Can we use an app to grow herbs? Can computers nurture plants to improve air quality? Does the climate have an impact on building services? Does a smart control system switch off the lights and the coffee machine when you leave the house?
Smart applications are becoming ever more diverse, reliable and easy to use and can be tailored increasingly precisely to the specific needs of residents. As a result, smart technologies are increasingly playing a key role in architecture. Whether computer-controlled optimisation of indoor air quality, the innovative control and operation of shower toilets or the anticipatory and energy-optimised regulating of room temperature, smart technology is being increasingly integrated into the way we live.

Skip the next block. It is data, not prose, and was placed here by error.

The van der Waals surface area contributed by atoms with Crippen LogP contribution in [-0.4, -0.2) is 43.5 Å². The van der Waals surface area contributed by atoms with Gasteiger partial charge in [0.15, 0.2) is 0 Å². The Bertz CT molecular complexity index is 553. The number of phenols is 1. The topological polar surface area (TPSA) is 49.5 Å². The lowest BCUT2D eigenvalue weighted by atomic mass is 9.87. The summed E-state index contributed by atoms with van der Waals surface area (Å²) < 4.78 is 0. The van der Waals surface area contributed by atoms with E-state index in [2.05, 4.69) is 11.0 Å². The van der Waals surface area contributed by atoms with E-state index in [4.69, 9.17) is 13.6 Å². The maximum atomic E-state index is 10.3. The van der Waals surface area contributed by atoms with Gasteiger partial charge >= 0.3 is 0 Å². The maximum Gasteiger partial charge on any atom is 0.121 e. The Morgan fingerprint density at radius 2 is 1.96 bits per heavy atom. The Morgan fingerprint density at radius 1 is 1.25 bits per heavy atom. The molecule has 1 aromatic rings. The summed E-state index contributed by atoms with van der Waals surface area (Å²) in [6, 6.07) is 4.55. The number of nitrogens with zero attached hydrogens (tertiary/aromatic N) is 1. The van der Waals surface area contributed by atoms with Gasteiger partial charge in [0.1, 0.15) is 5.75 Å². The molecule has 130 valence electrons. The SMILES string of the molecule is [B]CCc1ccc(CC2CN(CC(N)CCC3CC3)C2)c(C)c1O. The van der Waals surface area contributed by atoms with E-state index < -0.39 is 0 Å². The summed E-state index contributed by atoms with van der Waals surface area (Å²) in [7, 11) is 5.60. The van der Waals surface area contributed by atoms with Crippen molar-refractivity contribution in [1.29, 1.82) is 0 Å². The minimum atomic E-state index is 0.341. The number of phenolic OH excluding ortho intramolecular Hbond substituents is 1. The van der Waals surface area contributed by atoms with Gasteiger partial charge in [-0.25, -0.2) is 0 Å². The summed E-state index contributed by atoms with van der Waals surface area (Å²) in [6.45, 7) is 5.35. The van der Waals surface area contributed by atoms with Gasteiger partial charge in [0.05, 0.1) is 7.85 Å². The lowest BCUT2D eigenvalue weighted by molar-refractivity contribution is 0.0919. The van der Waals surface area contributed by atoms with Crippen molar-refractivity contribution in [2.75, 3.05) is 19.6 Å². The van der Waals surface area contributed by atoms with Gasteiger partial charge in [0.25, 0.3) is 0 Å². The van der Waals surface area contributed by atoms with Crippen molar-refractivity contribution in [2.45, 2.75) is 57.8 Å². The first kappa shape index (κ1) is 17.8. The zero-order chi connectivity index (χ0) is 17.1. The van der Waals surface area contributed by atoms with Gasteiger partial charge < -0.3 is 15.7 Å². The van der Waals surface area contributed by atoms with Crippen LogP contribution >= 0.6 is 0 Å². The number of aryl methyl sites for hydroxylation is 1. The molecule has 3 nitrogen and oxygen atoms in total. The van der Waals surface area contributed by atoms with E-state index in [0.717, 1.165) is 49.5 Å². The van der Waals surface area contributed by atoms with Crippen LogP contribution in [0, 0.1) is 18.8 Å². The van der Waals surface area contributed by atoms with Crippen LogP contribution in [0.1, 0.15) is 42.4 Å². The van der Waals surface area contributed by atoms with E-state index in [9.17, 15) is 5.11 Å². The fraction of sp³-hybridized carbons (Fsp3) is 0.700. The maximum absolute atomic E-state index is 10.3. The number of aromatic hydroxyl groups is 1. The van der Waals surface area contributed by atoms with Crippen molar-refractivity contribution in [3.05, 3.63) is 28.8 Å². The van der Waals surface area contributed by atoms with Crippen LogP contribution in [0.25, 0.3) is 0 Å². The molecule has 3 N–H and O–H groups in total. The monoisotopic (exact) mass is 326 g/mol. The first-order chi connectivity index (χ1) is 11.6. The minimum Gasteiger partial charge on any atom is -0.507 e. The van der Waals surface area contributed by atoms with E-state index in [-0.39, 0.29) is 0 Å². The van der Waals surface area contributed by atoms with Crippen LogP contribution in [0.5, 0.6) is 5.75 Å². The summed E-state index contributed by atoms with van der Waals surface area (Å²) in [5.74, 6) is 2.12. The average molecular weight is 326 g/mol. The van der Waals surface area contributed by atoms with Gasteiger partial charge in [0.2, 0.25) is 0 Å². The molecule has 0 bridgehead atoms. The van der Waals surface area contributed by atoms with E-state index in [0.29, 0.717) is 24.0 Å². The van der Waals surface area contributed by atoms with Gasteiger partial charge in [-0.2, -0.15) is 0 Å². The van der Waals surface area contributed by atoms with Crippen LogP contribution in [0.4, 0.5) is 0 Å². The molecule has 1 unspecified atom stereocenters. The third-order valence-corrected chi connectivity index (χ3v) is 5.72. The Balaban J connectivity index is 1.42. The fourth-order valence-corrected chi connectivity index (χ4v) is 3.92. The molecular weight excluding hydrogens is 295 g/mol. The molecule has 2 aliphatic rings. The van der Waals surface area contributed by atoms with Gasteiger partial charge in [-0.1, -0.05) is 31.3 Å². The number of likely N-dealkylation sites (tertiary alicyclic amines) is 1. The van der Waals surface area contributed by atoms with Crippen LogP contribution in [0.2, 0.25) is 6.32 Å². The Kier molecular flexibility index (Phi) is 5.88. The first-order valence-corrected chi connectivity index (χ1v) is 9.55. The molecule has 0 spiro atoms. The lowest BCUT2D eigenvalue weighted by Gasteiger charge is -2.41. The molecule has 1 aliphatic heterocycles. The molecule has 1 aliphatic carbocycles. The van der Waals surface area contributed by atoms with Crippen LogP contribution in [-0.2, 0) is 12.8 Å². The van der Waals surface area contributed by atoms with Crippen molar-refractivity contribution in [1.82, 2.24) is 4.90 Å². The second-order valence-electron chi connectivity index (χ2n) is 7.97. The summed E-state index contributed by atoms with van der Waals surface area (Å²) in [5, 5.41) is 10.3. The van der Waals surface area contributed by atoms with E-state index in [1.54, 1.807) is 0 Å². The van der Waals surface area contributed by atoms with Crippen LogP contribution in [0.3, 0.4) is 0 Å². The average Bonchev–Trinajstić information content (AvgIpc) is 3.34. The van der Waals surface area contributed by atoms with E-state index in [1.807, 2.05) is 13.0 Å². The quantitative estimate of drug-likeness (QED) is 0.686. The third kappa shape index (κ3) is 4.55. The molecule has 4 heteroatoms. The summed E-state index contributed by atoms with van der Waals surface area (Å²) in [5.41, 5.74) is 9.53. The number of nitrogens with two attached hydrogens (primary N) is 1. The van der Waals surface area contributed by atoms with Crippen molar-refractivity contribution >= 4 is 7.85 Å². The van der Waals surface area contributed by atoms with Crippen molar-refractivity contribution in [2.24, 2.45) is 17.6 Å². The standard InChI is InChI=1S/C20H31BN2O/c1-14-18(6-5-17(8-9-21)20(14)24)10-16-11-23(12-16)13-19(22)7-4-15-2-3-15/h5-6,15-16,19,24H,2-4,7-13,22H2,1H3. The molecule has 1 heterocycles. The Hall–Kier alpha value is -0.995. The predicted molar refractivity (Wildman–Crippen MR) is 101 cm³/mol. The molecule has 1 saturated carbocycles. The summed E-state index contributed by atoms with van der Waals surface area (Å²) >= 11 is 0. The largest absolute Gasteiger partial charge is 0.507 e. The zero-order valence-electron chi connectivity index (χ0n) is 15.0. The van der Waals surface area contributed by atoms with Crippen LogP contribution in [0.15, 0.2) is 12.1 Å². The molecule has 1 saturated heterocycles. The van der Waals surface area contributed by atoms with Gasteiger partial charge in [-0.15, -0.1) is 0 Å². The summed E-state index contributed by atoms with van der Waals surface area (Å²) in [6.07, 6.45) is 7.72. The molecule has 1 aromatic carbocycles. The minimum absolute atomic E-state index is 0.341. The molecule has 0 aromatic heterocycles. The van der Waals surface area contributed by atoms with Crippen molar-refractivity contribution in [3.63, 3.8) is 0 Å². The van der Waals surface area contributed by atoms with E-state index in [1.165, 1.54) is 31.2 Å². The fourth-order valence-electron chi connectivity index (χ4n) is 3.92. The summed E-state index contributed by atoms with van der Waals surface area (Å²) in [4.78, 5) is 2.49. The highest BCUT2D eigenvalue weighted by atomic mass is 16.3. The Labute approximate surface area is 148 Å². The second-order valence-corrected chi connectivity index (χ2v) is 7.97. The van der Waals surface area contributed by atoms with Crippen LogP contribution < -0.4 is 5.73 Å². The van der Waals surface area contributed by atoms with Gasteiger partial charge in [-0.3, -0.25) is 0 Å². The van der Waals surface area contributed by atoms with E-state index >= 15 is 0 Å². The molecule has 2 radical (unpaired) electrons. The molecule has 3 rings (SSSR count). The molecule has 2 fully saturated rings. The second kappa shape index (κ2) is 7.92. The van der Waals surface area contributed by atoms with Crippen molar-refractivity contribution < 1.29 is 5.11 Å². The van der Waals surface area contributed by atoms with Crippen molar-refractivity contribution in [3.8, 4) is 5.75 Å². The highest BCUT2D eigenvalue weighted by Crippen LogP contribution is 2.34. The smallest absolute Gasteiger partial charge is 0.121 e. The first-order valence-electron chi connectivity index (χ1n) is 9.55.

Lamps that serve as Bluetooth loudspeakers; night tables with cordless mobile phone charging stations; cabinets that provide mood lighting; mirror cabinets with multimedia function, tables that adjust to our ideal amount of movement and sofas that note the individual favourite seating position; lights that help us fall asleep and beds that nudge us gently into another position when we snore. Technology is becoming an integral, ideally inconspicuous element of furniture.